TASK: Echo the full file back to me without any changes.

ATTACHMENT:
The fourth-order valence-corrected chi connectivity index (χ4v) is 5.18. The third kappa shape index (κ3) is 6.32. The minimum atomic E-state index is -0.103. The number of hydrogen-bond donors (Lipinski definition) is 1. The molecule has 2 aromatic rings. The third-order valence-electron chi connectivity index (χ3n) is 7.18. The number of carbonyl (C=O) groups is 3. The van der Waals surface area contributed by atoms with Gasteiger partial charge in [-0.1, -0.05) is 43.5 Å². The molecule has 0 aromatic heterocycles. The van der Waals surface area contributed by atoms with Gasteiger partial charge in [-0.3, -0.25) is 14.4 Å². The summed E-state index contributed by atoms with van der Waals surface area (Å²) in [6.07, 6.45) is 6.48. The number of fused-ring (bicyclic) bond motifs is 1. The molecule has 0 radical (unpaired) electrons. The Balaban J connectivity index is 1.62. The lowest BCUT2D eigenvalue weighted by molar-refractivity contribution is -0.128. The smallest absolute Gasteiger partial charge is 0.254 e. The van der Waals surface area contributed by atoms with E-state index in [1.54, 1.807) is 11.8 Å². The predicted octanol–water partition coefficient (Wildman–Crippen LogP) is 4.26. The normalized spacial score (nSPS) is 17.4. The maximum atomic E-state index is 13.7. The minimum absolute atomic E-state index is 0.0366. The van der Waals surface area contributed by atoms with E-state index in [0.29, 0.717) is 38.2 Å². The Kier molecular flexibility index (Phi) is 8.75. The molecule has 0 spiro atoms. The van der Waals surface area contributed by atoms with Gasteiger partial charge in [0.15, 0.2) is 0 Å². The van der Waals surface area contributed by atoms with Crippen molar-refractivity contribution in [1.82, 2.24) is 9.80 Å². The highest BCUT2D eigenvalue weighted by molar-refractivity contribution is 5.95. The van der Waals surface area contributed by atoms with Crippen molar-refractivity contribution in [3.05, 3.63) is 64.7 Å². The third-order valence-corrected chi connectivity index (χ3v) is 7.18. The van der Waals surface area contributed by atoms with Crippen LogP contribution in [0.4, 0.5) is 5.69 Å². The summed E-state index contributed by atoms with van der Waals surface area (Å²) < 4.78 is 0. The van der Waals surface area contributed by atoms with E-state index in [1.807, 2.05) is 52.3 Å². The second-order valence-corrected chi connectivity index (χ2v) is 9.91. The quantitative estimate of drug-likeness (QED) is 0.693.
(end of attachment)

The fourth-order valence-corrected chi connectivity index (χ4v) is 5.18. The third kappa shape index (κ3) is 6.32. The minimum atomic E-state index is -0.103. The number of hydrogen-bond donors (Lipinski definition) is 1. The molecule has 2 aromatic rings. The third-order valence-electron chi connectivity index (χ3n) is 7.18. The number of carbonyl (C=O) groups is 3. The van der Waals surface area contributed by atoms with Gasteiger partial charge in [-0.1, -0.05) is 43.5 Å². The molecule has 0 aromatic heterocycles. The van der Waals surface area contributed by atoms with Gasteiger partial charge in [-0.3, -0.25) is 14.4 Å². The summed E-state index contributed by atoms with van der Waals surface area (Å²) in [6.07, 6.45) is 6.48. The number of fused-ring (bicyclic) bond motifs is 1. The molecule has 0 radical (unpaired) electrons. The Balaban J connectivity index is 1.62. The lowest BCUT2D eigenvalue weighted by molar-refractivity contribution is -0.128. The smallest absolute Gasteiger partial charge is 0.254 e. The van der Waals surface area contributed by atoms with E-state index in [1.54, 1.807) is 11.8 Å². The predicted octanol–water partition coefficient (Wildman–Crippen LogP) is 4.26. The normalized spacial score (nSPS) is 17.4. The maximum atomic E-state index is 13.7. The minimum absolute atomic E-state index is 0.0366. The van der Waals surface area contributed by atoms with E-state index in [0.29, 0.717) is 38.2 Å². The Kier molecular flexibility index (Phi) is 8.75. The molecule has 0 spiro atoms. The van der Waals surface area contributed by atoms with Gasteiger partial charge in [0.15, 0.2) is 0 Å². The van der Waals surface area contributed by atoms with Crippen molar-refractivity contribution in [1.82, 2.24) is 9.80 Å². The highest BCUT2D eigenvalue weighted by molar-refractivity contribution is 5.95. The van der Waals surface area contributed by atoms with Crippen molar-refractivity contribution in [3.05, 3.63) is 64.7 Å². The third-order valence-corrected chi connectivity index (χ3v) is 7.18. The van der Waals surface area contributed by atoms with Crippen LogP contribution in [0.4, 0.5) is 5.69 Å². The summed E-state index contributed by atoms with van der Waals surface area (Å²) < 4.78 is 0. The van der Waals surface area contributed by atoms with E-state index in [1.807, 2.05) is 52.3 Å². The second-order valence-corrected chi connectivity index (χ2v) is 9.91. The quantitative estimate of drug-likeness (QED) is 0.693.